Ban on log­ging set to be lifted next year

The Myanmar Times - - Front Page - KYI KYI SWAY news­room@mm­

The sus­pen­sion on log­ging will end next April, but au­thor­i­ties say pro­duc­tion will com­mence at re­duced rates and with tighter con­trols.

THE tem­po­rary sus­pen­sion of log­ging in Myan­mar’s forested ar­eas is set to be lifted in April, with pro­duc­tion next fi­nan­cial year to re­sume at re­duced lev­els, ac­cord­ing to Myanma Tim­ber En­ter­prise deputy di­rec­tor U Aye Cho Thaung.

There are about 19,000 teak trees and 530,000 hard­wood trees for po­ten­tial log­ging next fis­cal year, he said. Each teak tree is ca­pa­ble of pro­duc­ing up to 1.2 tons of tim­ber, he added, but pro­duc­tion would be re­stricted to just 15,000 tons of teak next year and 350,000 tons of hard­wood.

In a bid to curb de­for­esta­tion, the gov­ern­ment im­ple­mented a na­tion­wide ban on log­ging for the 20162017 fi­nan­cial year. Ma­jor forested ar­eas, like the moun­tain ranges in Rakhine, Shan and Kachin states, were in­cluded in the sus­pen­sion. A log­ging ban of 10 years will be main­tained in Bago Yoma moun­tain range.

The UK-based watch­dog group the En­vi­ron­men­tal In­ves­ti­ga­tion Agency re­leased a re­port last year that said close to one-half of Myan­mar is cov­ered in nat­u­ral for­est – but that it is shrink­ing at rapid pace.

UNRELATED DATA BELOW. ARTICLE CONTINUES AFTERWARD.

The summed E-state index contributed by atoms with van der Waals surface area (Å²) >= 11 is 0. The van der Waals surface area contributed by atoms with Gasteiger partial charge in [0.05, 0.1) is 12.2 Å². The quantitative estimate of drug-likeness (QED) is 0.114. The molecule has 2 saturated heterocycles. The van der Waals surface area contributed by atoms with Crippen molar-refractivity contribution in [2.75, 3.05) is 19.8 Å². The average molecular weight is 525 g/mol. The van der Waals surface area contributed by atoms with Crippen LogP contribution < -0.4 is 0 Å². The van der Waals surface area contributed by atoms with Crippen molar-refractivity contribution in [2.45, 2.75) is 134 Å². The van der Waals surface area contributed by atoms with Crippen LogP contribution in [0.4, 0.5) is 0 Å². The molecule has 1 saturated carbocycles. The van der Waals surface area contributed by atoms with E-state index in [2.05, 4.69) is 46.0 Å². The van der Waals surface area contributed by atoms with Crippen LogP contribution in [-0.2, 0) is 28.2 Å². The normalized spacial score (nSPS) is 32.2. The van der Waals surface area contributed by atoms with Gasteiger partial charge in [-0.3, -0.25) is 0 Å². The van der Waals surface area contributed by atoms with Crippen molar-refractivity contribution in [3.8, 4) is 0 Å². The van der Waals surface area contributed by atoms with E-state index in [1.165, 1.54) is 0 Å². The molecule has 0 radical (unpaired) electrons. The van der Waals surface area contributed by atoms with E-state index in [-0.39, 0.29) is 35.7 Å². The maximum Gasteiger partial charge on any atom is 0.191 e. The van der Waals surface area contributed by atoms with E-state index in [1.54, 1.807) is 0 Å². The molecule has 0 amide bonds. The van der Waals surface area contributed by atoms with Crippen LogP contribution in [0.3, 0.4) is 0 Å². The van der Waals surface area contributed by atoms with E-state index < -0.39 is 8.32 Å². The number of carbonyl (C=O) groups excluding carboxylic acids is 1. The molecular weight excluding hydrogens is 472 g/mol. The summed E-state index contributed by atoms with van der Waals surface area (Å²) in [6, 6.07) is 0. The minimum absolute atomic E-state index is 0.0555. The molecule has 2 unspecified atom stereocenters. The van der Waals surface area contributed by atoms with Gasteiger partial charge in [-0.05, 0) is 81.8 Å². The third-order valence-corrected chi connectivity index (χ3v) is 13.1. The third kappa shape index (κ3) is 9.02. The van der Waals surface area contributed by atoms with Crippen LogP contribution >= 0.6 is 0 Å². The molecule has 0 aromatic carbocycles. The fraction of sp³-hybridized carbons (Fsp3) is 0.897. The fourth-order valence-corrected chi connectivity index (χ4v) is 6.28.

About 1.7 mil­lion hectares of for­est cover was lost from 2001 to 2013, ac­cord­ing to the re­port.

Ac­cord­ing to gov­ern­ment fig­ures, ex­ports in the 2013-14 fi­nan­cial year were worth US$637.5 mil­lion, but it is likely much greater given the high lev­els of il­le­gal trade, largely with China and Thai­land.

Since 2014 ex­ports of raw tim­ber has been banned un­der Myan­mar law.

“The sus­pen­sion of raw ma­te­rial ex­port will con­tinue,” U Aye Cho Thaung con­firmed.

The re­sump­tion of log­ging will be man­aged by the state-owned Myan­mar Tim­ber En­ter­prise, he said.

U Win Myo Thu, co-founder and man­ager of the en­vi­ron­men­tal NGO Ecodev, said yes­ter­day that it was ex­pected that pro­duc­tion was go­ing to restart, but it should be done with “greater re­stric­tions” than in the past.

Photo: AFP

Chil­dren sit on teak logs on the out­skirts of Yan­gon.

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